Yes, or find some other method to increase your level of mindfulness. A mediator's mindfulness promotes reflective mind and keeps you out of reactive brain. A mindful, self-aware mediator is creative, responsive, in-the-moment, and mentally fit. Promoting your own mindfulness is a professional responsibility, not to mention integral to excellent service to clients.
Mindfulness will be like the introduction of seat belts in cars; at first no one thought they were important and now they are a safety requirement, ... Mindfulness may become the seat belt of mental health ... .
Meditation and its effects have undergone much research recently. From "Meditation and Immunity":
By taking a step back and learning the art of paying attention to the now, people learn from mindfulness meditation to deal more effectively with many aspects of everyday life, including stress, said David Creswell, a research scientist at the Cousins Center for Psychoneuroimmunology at UCLA.
In recent years, the practice of becoming more mindful and tuning in to ones internal experiences has gained scientific momentum. Multiple research studies have confirmed its beneficial effects in boosting the immune system and thickening brain areas in charge of decision making and emotion regulation.
Both decision making and emotion regulation are key to any process of conflict resolution. Katharine McLennan, founder of Mindful Leadership and executive director of the Neuroleadership Institute writes in her article "The Neuroscience of Leadership and Culture" [pdf downloaded from here] that another benefit of meditation is innovation, also welcome in the resolution of disputes, yes?
One of the most effective remedies to the stressed and rushed environment we are living in today is proving to be meditation—the slowing of the mind, which technically means reducing the frequency of our brain waves.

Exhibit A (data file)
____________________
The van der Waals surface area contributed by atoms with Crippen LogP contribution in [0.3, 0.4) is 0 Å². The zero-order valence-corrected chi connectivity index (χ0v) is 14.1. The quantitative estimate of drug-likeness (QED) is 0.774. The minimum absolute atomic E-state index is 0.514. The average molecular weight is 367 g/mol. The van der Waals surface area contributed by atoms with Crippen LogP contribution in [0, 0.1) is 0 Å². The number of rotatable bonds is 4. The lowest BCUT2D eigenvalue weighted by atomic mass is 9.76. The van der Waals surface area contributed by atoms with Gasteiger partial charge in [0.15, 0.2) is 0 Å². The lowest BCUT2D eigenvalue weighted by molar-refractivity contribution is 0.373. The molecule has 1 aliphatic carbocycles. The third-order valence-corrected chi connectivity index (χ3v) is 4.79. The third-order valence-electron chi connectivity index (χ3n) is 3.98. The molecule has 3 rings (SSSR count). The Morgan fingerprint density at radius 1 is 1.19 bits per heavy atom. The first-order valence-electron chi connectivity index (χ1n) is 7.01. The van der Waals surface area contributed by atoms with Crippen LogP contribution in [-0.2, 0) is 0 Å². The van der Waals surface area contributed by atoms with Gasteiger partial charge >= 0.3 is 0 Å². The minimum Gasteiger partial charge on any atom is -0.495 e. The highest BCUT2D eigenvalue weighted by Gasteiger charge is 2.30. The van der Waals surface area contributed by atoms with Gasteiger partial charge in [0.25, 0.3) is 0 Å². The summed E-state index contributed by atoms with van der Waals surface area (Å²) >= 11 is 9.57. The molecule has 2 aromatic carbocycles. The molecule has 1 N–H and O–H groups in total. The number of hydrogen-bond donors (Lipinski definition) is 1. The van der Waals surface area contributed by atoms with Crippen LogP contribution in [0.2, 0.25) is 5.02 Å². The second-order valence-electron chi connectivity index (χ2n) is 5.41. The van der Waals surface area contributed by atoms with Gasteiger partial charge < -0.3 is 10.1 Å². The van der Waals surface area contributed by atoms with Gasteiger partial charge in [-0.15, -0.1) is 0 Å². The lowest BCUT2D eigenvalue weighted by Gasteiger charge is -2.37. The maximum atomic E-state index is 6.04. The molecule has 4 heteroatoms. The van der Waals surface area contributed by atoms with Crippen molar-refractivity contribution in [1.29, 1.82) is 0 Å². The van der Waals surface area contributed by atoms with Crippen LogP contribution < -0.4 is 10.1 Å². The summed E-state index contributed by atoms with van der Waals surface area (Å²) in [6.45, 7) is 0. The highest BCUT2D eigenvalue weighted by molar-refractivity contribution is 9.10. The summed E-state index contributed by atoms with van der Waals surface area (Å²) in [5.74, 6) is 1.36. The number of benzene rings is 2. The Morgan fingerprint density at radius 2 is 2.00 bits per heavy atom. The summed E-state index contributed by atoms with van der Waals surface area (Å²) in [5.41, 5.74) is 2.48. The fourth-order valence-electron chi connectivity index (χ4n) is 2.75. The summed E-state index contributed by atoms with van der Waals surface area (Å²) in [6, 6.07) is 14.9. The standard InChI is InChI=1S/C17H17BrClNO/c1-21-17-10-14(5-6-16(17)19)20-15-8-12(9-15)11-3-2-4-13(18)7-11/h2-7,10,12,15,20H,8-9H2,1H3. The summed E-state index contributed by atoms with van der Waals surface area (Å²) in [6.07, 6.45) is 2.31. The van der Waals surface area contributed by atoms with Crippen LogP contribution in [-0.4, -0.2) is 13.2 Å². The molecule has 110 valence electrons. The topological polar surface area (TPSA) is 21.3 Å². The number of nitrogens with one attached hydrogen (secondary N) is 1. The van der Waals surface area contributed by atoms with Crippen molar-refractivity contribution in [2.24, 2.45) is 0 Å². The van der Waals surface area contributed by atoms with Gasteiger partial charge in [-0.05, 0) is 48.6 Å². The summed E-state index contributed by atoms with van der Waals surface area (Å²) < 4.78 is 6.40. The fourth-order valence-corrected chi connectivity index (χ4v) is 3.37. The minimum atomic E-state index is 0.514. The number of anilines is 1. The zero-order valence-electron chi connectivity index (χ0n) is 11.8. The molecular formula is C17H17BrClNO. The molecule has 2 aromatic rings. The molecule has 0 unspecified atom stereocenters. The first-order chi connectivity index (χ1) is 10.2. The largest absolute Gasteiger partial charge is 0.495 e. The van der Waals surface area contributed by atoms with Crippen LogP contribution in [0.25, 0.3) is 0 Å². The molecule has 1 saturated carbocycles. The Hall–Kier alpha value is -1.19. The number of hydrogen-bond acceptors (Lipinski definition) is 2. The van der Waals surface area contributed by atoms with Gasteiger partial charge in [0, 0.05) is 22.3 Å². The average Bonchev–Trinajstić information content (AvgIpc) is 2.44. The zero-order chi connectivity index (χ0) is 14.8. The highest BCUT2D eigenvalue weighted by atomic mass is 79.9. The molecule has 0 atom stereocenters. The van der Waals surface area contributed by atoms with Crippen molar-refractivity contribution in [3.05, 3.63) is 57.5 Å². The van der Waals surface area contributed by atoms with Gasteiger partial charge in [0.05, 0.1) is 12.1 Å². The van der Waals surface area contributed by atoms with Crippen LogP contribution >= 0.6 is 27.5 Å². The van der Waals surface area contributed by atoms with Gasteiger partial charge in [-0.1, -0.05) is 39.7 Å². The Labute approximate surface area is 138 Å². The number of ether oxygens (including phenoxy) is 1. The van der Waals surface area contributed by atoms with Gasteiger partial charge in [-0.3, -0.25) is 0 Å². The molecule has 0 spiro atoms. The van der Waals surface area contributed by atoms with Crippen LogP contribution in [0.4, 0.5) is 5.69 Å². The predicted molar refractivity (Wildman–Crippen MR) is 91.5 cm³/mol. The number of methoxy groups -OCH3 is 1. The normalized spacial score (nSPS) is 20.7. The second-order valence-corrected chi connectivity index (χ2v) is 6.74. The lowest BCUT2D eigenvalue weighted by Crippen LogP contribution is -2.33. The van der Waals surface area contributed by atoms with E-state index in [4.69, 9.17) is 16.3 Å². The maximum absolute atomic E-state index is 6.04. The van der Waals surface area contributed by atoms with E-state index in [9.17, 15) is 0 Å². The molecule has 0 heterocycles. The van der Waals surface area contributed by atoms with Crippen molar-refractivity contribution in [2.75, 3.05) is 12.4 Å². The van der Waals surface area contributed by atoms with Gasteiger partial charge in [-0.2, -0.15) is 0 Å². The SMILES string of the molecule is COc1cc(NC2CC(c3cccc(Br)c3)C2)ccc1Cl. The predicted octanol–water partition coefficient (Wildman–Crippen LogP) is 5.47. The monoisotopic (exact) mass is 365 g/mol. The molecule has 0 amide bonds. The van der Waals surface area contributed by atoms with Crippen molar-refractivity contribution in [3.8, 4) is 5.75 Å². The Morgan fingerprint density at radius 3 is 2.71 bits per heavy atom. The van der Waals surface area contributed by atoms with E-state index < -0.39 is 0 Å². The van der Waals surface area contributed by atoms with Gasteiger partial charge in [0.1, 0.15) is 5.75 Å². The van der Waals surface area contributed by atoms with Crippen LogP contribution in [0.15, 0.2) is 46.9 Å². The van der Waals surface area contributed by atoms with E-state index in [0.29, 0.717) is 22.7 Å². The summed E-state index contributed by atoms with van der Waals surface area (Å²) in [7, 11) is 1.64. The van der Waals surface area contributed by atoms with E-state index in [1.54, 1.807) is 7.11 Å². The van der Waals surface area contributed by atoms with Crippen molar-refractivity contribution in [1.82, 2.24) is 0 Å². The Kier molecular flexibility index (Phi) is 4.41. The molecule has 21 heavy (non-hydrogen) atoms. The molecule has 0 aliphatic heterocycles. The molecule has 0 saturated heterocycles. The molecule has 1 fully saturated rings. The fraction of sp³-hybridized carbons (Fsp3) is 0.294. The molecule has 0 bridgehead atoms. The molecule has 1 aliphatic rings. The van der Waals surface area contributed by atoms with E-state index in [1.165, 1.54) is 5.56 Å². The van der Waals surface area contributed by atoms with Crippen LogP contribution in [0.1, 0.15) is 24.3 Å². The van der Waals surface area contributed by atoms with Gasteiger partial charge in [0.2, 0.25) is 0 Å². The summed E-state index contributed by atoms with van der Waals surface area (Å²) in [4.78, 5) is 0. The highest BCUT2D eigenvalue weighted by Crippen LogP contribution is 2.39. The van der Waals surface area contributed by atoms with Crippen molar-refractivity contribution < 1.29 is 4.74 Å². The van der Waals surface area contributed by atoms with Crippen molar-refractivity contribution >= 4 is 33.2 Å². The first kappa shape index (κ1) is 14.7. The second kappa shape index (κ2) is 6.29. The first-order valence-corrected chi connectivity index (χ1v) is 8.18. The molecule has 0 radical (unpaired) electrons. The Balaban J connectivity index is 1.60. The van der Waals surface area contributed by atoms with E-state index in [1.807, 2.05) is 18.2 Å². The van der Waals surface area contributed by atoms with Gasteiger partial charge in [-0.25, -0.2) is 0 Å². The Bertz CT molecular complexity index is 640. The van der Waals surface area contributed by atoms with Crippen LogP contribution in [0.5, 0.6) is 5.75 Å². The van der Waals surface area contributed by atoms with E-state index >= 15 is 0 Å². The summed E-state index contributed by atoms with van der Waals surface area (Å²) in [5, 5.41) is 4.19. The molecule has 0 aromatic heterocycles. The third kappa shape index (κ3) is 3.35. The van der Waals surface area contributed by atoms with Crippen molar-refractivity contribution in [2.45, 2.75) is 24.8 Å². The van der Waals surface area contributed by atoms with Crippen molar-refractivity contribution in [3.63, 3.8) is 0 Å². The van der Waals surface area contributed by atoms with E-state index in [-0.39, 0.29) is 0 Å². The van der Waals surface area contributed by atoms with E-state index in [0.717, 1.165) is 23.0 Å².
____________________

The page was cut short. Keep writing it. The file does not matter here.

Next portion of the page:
[A]s we lower the frequency of our brain waves, we begin to produce neurochemicals and hormones that are much more beneficial to creativity and learning.
Not meditating yet? Pick up a copy of Mindfulness in Plain English, read it and just start practicing. Or read "Awareness in Lawyering: A Primer on Paying Attention" by Leonard Riskin in The Affective Assistance of Counsel. Most cities have classes in meditation, too. As a result of your meditation practice, people in both your personal and professional life will reap big rewards.
Note: Many of you will probably enjoy the article to which I linked above. (I wish the author had cited more of her specific resources for her assertions; without them the article is a bit trendy and light in places but nevertheless makes some good points.) "The Neuroscience of Leadership and Culture" [pdf] contains information about the brain and covers these topics:
- Attention deficit trait (ADT)
- The power of meditation
- Improved implementation of change programs
- Blink-like intuition.
- Diversity of thought processes
Image credit: mooncove
- Key Readings
- Mindfulness Construct
- Mindfulness-Based Treatments
- Neuroscience and Physiological Effects
I would add The Mind and the Brain to the book list.